Border Patrol agent caught in drug-smuggling sting gets prison


For 10 years, Noe Lopez wore the olive green uniform of a Border Patrol agent.

On Wednesday, the olive green he wore in a San Diego courtroom was markedly different. It was that of a federal inmate.

“You held a position of trust,” U.S. District Judge Dana Sabraw said to Lopez. “This was the ultimate betrayal and breach of that trust.”

That betrayal played out at the end of 2016, when the agent coordinated the delivery of bundles of drugs along remote sections of the U.S.-Mexico border and then picked up the contraband while on duty.


“It is the antithesis of what you were supposed to be doing,” Sabraw said.

The judge then sentenced him to nearly six years in prison.

Lopez apologized to his family and his former Border Patrol colleagues, sitting on opposite sides of the courtroom.

“It’s something I regret — I’m going to regret — the rest of my life,” Lopez said.

The case began in October 2016, when Lopez met a man at a party in San Ysidro. Prosecutors said Lopez had bragged about his prior success in bringing backpacks filled with drugs from the border fence — a claim that Lopez has since denied.

Several days later, Lopez drove the man back and forth along the border fence, pointing out areas that weren’t closely monitored. Lopez offered to smuggle drugs for a fee of $1,000 to $2,000 per unit, according to prosecutors.

The man was, in fact, working as a confidential informant for law enforcement and days later told the U.S. Drug Enforcement Administration of Lopez’s offer.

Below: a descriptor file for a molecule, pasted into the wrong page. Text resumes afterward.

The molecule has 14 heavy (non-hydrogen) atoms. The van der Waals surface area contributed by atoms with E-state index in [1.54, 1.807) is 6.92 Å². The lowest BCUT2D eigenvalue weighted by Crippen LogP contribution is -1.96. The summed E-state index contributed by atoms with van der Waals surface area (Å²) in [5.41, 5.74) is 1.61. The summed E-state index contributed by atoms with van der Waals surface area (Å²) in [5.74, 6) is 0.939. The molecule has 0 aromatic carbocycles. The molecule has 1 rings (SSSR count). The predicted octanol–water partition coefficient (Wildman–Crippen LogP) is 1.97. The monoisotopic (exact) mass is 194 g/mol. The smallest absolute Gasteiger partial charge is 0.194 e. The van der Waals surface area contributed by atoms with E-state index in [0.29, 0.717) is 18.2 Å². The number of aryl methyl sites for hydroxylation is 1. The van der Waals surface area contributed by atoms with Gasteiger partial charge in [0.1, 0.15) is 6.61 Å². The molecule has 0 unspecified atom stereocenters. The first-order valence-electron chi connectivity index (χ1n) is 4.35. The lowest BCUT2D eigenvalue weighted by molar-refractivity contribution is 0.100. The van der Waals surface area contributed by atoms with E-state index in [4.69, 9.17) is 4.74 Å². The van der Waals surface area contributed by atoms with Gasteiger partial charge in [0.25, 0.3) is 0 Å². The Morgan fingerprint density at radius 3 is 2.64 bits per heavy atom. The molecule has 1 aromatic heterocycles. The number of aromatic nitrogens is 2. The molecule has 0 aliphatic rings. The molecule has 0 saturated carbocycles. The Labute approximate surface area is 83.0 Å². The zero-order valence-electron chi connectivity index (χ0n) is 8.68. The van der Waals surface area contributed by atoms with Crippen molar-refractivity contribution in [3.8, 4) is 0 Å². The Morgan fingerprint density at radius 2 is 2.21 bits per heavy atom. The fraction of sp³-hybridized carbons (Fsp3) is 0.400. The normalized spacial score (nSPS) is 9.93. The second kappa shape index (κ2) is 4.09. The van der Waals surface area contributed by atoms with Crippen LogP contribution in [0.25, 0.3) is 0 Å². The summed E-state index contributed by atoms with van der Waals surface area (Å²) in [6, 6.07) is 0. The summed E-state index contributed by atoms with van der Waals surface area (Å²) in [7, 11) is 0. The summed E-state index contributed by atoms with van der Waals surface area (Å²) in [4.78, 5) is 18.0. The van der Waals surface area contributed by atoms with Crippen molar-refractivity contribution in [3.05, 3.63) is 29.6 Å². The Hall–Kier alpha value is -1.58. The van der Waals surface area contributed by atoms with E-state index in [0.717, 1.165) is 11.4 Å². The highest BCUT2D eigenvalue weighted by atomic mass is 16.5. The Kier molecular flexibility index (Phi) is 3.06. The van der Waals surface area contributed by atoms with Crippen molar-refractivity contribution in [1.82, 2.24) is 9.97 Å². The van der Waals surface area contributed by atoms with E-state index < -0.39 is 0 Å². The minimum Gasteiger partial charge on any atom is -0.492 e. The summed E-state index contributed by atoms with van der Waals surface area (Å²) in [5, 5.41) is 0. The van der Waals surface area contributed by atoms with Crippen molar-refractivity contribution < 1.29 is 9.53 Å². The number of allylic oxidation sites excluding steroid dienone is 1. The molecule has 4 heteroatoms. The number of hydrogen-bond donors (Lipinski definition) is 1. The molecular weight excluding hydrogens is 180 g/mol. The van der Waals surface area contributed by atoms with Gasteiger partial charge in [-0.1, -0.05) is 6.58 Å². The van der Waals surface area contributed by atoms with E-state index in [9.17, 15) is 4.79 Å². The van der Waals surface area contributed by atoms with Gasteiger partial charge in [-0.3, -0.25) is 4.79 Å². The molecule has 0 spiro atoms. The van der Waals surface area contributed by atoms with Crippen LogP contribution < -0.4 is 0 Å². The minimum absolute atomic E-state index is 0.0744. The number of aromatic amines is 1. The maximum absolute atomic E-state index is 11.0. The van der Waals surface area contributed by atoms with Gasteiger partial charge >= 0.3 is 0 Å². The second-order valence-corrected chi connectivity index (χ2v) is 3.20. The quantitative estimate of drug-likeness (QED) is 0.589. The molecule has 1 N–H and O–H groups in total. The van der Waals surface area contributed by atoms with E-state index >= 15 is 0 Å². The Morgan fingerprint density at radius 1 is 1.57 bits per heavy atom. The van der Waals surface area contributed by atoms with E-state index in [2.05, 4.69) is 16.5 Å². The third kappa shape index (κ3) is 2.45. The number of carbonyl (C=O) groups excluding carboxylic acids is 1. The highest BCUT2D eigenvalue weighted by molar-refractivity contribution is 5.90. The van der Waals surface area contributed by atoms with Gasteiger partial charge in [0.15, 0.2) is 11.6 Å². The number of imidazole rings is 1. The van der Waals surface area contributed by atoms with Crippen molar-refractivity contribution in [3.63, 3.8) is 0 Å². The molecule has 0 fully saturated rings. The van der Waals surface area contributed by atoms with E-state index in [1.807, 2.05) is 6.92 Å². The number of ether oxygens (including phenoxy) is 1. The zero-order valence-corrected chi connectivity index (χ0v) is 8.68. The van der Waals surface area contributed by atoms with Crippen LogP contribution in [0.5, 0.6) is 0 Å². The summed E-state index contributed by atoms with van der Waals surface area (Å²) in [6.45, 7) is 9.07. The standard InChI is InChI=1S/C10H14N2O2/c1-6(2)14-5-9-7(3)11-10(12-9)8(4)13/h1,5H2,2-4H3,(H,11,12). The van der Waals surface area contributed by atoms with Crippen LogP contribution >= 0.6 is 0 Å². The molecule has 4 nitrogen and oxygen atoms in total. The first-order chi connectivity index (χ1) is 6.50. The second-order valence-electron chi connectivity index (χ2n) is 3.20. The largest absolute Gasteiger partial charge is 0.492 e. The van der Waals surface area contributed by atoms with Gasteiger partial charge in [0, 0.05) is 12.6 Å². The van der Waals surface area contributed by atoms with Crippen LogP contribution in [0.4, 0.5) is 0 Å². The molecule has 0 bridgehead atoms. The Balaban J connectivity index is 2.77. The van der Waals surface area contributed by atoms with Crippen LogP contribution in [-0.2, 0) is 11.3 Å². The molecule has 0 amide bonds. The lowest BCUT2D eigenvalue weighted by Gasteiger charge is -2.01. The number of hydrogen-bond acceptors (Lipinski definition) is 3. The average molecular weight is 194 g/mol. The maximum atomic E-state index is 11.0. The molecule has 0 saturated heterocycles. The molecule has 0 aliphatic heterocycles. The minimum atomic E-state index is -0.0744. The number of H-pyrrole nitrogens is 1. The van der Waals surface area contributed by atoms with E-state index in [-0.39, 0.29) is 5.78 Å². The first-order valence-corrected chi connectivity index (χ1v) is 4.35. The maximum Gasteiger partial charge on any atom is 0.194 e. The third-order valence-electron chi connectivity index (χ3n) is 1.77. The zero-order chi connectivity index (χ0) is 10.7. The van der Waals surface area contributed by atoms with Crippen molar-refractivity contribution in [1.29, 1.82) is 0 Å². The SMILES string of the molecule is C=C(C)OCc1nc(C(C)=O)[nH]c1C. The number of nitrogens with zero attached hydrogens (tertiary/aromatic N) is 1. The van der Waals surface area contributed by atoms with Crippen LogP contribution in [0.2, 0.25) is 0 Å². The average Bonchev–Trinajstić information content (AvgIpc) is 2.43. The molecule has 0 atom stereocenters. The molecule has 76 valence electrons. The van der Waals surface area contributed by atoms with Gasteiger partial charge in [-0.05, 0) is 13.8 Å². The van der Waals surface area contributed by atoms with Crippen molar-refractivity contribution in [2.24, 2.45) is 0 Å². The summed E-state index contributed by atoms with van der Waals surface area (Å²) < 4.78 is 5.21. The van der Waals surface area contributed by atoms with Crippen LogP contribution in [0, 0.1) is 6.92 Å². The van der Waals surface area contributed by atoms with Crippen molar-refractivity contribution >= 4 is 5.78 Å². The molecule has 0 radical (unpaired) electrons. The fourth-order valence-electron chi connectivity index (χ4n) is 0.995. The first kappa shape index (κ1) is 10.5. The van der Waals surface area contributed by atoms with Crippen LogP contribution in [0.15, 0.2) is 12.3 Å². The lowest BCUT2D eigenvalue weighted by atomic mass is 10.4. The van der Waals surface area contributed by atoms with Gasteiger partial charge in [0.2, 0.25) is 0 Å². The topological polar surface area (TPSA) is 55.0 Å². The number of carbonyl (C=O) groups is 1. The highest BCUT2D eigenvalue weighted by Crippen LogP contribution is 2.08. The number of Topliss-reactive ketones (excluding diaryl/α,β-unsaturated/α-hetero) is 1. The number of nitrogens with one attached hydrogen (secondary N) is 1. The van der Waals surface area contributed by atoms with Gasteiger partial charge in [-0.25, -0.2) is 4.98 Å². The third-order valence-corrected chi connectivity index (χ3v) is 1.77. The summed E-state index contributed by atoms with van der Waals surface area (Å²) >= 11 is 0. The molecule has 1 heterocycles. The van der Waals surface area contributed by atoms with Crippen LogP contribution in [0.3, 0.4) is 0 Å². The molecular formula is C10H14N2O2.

Authorities set up a sting, with the informant pretending to have ties to drug traffickers in Mexico and asking for Lopez to use his position in the Border Patrol to help smuggle drugs.

Lopez and the informant discussed the logistics at a Chula Vista restaurant, and later Lopez went out to buy backpacks for the drug deliveries — items that were mentioned in code as “piñatas” and “candy.”


On Dec. 6, 2016, Lopez picked up a backpack at the fence containing what he thought was six pounds of methamphetamine. After his shift, he met the informant and handed off the backpack. He was paid $3,000 the next day.

They immediately started planning the next transaction — seven kilograms of cocaine.

Lopez later marked the drop-off spot with a soft drink bottle and sent the informant two photos of the location; on Dec. 8 he picked up another backpack left at the fence.

He was paid $7,000 that time.

On Dec. 14, 2016, after Lopez had switched areas with another agent in preparation for a third delivery, authorities moved in and arrested him at the Border Patrol station.

He pleaded guilty in June to attempted distribution of methamphetamine and cocaine.

Davis writes for the San Diego Union-Tribune